Is national health care law bad for business?

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GERMANTOWN -- Now that the national health care law has been upheld by the U.S. Supreme Court, Republican opponents are making the case that the law is bad for business. Democrats disagree, saying the law will ultimately lower health care costs for everyone.

Republicans and Democrats can't seem to agree on what impact the national health care law will have on business.

"The biggest issue I hear is small businesses saying they can't afford access to health care today. Pushing through a massive tax increase would have a negative impact on the economy. I don't think it's the way to do it," Republican Gov. Scott Walker said.

"Those small businesses that say they might have a burden?  There's small business tax credits available through the federal government to help them do just that," Sen. Chris Larson (D - Milwaukee) said.

The Affordable Care Act requires businesses with over 50 employees to provide health insurance or pay penalties. The law says smaller companies can receive a tax credit to offset the cost of providing insurance.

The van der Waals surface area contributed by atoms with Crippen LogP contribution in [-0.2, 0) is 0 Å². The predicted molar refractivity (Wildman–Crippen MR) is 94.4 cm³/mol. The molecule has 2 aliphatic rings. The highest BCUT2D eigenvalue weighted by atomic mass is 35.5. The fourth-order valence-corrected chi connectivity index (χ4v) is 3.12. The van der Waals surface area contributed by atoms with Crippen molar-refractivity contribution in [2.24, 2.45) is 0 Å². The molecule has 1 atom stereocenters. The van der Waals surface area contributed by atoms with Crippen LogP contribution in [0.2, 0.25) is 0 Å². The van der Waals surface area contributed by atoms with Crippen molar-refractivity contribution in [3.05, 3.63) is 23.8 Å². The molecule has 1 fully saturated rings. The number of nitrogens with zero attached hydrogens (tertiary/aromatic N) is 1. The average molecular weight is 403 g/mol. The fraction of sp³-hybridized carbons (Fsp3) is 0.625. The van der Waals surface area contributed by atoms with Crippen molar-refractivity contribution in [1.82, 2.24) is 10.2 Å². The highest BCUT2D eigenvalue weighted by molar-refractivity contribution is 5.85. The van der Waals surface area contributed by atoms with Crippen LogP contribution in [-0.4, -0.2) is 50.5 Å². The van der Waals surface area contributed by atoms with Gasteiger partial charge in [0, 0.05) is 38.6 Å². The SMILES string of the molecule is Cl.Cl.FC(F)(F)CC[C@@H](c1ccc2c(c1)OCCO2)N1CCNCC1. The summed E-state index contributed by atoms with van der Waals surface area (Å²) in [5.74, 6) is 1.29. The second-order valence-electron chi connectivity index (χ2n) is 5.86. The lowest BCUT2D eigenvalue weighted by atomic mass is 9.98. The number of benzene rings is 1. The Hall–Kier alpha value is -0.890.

Some critics of the law have predicted businesses will no longer have an incentive to cover their employees.

Bradley Corp. is a family-owned business based in Menomonee Falls. Its CEO says he's not sure what the ultimate effect of the law will be.

"The jury's still out. There's some costs that we don't really know, that are going to be out there yet. I think it's too early for us to figure that out, although our CFO is working on those types of things. We got to take care of our people. We're not going to throw them under the bus.  I would just as soon us take came of them than somebody else," Bradley Corp. CEO Donald Mullett said.

Mullett says he would like to see health care costs come down a bit.

Gov. Walker says an in-state solution would be better for businesses than a national law, but Larson argues the patchwork approach is precisely what's not working.

Gov. Walker said he would not begin working on setting up an insurance exchange or market until after November's election.

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